UAW: Remaining GM workers on layoff to be called back by Sept.

UAW: Remaining GM workers on layoff to be called back by Sept.
David Barkolz
Automotive News | March 23, 2011 – 11:03 am EST
UPDATED: 3/23/11 11:50 a.m. ET
DETROIT — UAW Vice President Joe Ashton said the final 2,000 hourly workers at General Motors on layoff will be back to work by September.
Ashton, who heads the union’s GM department, said the ramp-up of GM’s Orion Township assembly plant in Michigan combined with new third shifts at the automaker’s Flint and Detroit-Hamtramck plants, also in Michigan, will bring full employment to UAW-represented workers at GM.
Separately, UAW Vice President Jimmy Settles said Ford Motor Co.’s hourly workers represented by the union also are all back to work, except for some temporary layoffs at Ford’s Louisville Assembly Plant. The  Louisville factory is being retooled to build the next-generation Ford Escape. Settles is head of the UAW Ford department.
GM’s Orion plant is ramping up for the launch of the Chevrolet Sonic subcompact. Flint builds pickups, while Detroit-Hamtramck builds the Chevrolet Volt and other sedans.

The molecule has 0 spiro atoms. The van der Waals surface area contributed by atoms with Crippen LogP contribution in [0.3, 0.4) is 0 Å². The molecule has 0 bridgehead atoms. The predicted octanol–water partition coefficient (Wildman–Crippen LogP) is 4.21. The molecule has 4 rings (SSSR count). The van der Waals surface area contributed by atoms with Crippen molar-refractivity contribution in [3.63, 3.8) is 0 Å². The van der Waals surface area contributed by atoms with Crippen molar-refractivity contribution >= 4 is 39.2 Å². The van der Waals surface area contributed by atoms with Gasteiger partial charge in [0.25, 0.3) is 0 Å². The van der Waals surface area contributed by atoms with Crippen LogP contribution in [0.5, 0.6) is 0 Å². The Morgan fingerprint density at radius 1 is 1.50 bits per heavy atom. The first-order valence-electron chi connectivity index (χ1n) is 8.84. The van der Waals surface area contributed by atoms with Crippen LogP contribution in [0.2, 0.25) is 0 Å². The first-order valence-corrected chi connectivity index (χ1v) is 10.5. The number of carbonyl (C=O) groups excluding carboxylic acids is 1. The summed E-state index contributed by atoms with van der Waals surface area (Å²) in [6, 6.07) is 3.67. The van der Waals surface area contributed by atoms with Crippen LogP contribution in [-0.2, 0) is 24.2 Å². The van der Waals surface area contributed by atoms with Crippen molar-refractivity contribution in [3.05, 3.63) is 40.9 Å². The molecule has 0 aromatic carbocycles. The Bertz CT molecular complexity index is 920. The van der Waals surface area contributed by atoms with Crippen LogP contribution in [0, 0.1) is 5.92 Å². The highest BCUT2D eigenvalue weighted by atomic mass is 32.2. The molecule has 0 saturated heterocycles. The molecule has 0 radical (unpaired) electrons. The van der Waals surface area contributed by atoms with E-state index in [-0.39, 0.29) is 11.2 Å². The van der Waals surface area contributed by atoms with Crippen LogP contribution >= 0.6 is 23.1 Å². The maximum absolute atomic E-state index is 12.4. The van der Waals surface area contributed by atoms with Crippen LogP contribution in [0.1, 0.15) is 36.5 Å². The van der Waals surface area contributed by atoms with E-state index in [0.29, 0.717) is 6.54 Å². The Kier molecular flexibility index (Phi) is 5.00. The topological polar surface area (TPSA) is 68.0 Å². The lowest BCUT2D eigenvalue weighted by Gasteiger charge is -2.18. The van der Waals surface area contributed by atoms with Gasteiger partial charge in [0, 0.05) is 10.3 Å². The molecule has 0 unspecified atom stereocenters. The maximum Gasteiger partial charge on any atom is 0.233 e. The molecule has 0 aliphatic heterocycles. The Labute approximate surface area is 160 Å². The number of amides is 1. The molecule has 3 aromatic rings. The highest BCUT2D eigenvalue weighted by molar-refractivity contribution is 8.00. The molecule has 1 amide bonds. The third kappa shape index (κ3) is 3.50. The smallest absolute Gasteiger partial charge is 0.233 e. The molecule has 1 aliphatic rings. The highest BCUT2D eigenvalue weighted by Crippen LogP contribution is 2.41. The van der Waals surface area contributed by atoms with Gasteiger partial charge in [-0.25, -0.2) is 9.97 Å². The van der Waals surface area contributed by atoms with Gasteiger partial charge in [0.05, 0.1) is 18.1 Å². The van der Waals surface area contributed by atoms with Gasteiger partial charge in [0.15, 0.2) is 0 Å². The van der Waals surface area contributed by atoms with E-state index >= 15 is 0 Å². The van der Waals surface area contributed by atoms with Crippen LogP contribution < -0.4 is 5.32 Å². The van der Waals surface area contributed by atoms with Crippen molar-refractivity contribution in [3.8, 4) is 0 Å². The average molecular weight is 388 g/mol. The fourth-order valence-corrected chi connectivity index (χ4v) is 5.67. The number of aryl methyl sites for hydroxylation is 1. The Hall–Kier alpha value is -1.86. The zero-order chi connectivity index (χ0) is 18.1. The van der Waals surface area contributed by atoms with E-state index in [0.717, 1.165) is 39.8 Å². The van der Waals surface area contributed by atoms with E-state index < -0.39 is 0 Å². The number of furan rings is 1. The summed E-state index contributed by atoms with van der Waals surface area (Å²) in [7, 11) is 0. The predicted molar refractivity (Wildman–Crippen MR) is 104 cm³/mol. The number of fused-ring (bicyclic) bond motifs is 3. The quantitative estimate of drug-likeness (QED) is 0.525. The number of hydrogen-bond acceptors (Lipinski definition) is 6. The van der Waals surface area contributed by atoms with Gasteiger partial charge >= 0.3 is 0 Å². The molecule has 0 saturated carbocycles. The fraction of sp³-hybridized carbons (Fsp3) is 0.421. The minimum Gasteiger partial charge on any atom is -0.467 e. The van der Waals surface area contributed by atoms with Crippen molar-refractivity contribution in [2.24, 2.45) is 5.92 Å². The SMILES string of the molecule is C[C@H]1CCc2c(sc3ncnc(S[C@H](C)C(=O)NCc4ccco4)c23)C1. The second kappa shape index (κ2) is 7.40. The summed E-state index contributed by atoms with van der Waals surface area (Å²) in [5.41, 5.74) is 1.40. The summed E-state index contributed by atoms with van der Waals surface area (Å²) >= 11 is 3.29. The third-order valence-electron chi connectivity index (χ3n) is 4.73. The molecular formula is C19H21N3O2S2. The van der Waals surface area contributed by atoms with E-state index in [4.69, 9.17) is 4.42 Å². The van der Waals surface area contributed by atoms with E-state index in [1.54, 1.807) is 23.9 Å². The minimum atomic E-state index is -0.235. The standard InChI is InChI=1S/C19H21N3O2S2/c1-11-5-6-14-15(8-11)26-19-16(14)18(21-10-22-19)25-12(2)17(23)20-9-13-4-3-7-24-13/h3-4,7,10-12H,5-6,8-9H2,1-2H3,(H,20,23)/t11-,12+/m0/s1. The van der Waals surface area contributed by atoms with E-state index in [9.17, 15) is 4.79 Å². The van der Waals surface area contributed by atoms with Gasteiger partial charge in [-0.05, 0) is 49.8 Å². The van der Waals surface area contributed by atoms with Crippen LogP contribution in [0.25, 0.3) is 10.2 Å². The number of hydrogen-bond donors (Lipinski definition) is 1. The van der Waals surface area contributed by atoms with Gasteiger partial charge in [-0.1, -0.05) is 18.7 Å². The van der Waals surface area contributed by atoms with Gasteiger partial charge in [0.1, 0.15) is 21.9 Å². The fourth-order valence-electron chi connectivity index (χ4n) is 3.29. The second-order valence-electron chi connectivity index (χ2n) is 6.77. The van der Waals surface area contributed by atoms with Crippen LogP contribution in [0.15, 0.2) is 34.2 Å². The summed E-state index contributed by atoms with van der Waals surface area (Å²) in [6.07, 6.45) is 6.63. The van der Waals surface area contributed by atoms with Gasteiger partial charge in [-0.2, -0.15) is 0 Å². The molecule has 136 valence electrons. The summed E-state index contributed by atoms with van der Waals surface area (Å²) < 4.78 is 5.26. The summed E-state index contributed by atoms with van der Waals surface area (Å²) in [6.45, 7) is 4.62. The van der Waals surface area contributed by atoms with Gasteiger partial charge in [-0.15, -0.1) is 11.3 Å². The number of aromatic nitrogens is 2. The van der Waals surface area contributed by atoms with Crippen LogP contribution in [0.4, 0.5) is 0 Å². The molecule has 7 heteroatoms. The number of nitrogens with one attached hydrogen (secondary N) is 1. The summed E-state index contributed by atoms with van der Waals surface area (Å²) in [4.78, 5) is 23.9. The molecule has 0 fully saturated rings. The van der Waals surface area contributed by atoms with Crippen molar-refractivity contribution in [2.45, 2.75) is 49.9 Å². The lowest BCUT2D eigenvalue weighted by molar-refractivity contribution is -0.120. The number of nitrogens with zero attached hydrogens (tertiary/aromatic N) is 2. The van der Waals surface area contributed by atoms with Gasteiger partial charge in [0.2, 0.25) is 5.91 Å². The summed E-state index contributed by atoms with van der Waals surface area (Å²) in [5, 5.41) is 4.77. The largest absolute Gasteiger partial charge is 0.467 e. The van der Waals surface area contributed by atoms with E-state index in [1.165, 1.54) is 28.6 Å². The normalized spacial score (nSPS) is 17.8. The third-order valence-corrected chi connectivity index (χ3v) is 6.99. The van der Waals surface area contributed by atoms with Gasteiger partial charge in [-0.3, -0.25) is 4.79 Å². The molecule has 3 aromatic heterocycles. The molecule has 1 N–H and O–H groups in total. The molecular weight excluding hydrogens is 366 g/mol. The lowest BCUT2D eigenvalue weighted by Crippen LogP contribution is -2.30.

Ashton, who addressed delegates at the UAW special bargaining convention here, said the union would fight in the upcoming contract negotiations with GM to find work to restart idled plants in Spring Hill, Tenn., and Janesville, Wis., and to keep the Shreveport, La., factory operating.
The Shreveport plant is scheduled to close in 2012. This week the plant, which makes the GMC Canyon and Chevrolet Colorado compact pickups, has been idled because of a shortage of parts stemming from the disaster in Japan.
Ashton said he was proud of the UAW’s Orion contract that has been controversial with rank-and-file workers. “I wouldn’t change a thing,” he said, explaining that the Sonic would not have been built in the United States if not for contract changes at the plant.
Among those is the requirement that no more than 60 percent of hourly workers receive traditional $28-an-hour wages, while the rest receive entry-level wages and benefits equal to about half those of traditional workers.
Orion will begin production of the Sonic this summer.

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